During Covid-19, Toby Gorniak, Creative Director at Street Factory, shifted the group's activities to help its Plymouth community through the rise in mental health needs. He discusses the strain he and his staff were under to deliver this vital support.
"None of us were prepared to Covid-19. It was difficult supporting people who were already struggling. We were helping people with declining mental health, those thinking about suicide, and people who were afraid they were going to die because of Covid. Mums and Dads were struggling in cramped flats with their children, and we had reports of domestic violence.
People were not sure of when they could leave their house and there was little communication between the police and the community which made people worry. When it was allowed, we would sometimes meet someone in the park and support them. We also delivered food parcels and books and games to families. We got some funding to give people laptops and tablets so they could get online for school and be connected with others. In households that didn’t have Wi-Fi, we persuaded neighbours to share theirs. This was not the type of work we would usually do but felt this was needed.
We were dealing with high demand from people contemplating suicide, experiencing panic attacks and generally feeling trapped. As we usually support people through dance, music and rap so just talking rather than doing those activities was really different and difficult to get used to for many.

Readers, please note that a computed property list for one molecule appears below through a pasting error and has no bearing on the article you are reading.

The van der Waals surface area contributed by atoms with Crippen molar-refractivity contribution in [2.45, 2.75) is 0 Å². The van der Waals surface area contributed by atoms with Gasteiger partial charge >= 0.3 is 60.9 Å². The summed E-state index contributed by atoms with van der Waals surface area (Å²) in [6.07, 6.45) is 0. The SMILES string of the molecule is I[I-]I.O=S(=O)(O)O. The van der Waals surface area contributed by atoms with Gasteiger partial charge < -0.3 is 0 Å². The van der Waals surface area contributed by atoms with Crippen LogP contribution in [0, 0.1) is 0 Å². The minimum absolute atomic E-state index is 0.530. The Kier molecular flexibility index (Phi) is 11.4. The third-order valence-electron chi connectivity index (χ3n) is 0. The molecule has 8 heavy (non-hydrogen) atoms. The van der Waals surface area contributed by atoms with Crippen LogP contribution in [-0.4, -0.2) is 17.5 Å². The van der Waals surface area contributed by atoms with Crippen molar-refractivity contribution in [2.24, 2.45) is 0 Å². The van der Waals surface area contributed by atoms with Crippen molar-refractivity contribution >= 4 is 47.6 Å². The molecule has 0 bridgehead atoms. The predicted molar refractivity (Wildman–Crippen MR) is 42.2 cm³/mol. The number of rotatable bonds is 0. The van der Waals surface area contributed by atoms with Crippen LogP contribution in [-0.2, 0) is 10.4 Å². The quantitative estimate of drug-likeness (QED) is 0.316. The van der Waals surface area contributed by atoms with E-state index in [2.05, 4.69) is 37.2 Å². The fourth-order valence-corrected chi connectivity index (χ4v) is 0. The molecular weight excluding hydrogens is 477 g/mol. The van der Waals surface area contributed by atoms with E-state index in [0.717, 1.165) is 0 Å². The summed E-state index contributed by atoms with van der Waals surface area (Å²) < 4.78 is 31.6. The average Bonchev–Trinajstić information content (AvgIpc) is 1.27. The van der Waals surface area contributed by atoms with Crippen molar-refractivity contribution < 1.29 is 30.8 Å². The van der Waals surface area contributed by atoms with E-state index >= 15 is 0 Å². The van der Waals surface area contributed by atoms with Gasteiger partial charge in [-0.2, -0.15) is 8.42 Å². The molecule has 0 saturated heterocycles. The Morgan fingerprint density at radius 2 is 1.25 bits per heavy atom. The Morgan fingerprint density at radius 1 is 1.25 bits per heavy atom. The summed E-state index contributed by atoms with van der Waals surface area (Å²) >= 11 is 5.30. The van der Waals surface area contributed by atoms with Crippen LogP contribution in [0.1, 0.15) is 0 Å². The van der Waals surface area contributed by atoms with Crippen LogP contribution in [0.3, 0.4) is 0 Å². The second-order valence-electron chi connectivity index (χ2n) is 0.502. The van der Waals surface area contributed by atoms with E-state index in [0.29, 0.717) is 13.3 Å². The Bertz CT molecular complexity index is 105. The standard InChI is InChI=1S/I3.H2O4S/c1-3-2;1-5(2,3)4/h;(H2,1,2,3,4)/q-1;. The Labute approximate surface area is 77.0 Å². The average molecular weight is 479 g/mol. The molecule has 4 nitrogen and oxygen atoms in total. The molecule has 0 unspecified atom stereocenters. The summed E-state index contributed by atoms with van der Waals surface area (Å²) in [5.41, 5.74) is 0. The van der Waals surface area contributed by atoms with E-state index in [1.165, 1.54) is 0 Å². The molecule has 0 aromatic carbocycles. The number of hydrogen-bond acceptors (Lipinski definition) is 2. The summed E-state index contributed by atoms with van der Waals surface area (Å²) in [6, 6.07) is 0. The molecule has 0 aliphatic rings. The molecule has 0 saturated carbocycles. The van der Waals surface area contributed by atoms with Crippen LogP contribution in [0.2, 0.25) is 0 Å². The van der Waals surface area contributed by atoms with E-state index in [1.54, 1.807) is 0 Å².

At the beginning of the pandemic there were just two of us delivering all the work – we felt we didn’t have any choice to do this as the people we work with don’t tend to reach out to the NHS or other mainstream services - they don’t connect with them. We are the alternative to reach the people being missed. The workload was really big and it was very difficult for us. We literally worked seven days a week. We were on the phone or zoom or facetime all the time. It was constant. We also have children so trying to support them as well on top of everyone else was really hard. It was tough. We had each other but there was nobody to help us.
We now have more staff and we have started to build their confidence and resilience. We spend a month working with the new staff before they start working directly with people so they are prepared for the types of things they will be dealing with. We also decided to have people only working four days a week as we know the impact on staff of this type of work. In fact, we are about to launch a new project which will be three days a week as we recognise the toll it can take on staff. Nobody can give that level of support five days a week and not be affected – we’re doing this to prevent burnout. We need to respect people who are doing this work.
Mainstream services were flooded before Covid, and it’s got worse. We now we have people waiting for two to three years on waiting list. They need to work with organisations like ourselves who are alternatives and can support people with their mental health."
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